FIG. 7A illustrates the implementation described above in schematic form. The resonator is represented at 36, the horn structure at 41, and the piston at 37. The driver shaft for the piston is represented at 47, whereas the driver mechanism itself is represented by box 74. FIG. 7B shows an alternate arrangement in which the driver is located within the resonator 76 and the piston 37 communicates directly with the borehole liquid which is allowed to flow in through windows 43. In this connection, such windows are open, i.e., do not include a diaphragm or other structure which prevents the borehole liquid from entering the chamber 38. It will be seen that in this arrangement the piston 37 and the horn structure 41 provide fluid-tight isolation between such chamber and the resonator 36. It will be recognized, though, that it also could be designed for the resonator 36 to be flooded by the borehole liquid. In this connection, it is desirable if it is designed to be so flooded that such resonator include a small bore filter or the like to exclude suspended particles. In any event, the driver itself should have its own inert fluid system because of close tolerances, and strong magnetic fields. The necessary use of certain materials in the same makes it prone to impairment by corrosion and contamination by particles, particularly magnetic ones.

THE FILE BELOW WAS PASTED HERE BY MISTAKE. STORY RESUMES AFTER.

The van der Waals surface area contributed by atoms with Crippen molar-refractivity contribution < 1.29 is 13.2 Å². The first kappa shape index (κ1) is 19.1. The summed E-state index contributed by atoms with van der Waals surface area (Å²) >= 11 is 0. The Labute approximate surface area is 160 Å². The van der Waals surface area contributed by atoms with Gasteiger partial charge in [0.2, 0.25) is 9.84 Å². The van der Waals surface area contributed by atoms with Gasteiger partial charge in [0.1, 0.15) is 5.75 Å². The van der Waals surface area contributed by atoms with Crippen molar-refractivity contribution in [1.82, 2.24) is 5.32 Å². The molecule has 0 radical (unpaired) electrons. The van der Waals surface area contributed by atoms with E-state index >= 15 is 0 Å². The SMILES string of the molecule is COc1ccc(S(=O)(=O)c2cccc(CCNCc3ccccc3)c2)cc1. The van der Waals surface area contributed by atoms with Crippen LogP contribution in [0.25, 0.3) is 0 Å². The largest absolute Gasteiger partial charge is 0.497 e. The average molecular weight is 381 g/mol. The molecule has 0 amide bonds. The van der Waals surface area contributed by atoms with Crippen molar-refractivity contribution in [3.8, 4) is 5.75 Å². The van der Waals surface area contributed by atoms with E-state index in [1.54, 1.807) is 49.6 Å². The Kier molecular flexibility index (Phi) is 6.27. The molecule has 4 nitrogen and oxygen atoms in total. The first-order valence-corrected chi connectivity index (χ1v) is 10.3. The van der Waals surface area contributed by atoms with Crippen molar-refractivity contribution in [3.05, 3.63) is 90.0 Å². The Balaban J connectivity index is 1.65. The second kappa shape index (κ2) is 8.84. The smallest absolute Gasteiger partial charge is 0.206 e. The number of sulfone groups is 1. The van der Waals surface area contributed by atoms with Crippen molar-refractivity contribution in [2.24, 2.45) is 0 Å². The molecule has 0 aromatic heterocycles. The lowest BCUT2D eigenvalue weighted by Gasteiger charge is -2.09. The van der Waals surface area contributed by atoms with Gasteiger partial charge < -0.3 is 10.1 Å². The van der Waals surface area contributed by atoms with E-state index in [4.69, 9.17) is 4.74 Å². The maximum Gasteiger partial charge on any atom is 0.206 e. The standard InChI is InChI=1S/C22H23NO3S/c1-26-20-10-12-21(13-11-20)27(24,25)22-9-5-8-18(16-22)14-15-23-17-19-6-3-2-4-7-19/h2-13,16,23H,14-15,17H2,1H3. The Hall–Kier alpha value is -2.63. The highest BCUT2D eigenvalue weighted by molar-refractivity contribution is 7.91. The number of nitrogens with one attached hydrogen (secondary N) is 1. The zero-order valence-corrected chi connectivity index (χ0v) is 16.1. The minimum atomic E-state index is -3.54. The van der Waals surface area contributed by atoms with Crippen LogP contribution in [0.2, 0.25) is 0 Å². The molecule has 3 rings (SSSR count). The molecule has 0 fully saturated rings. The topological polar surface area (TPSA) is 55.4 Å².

FIGS. 8 through 12 are schematic illustrations representing various conceptual approaches and modifications for the invention, considered by applicant. FIG. 8 illustrates the modular design of the invention. In this connection, it should be noted that the invention is to be housed in a pipe of restricted diameter, but length is not critical. The invention enables one to make the best possible use of cross-sectional area while multiple modules can be stacked to improve efficiency and power capability.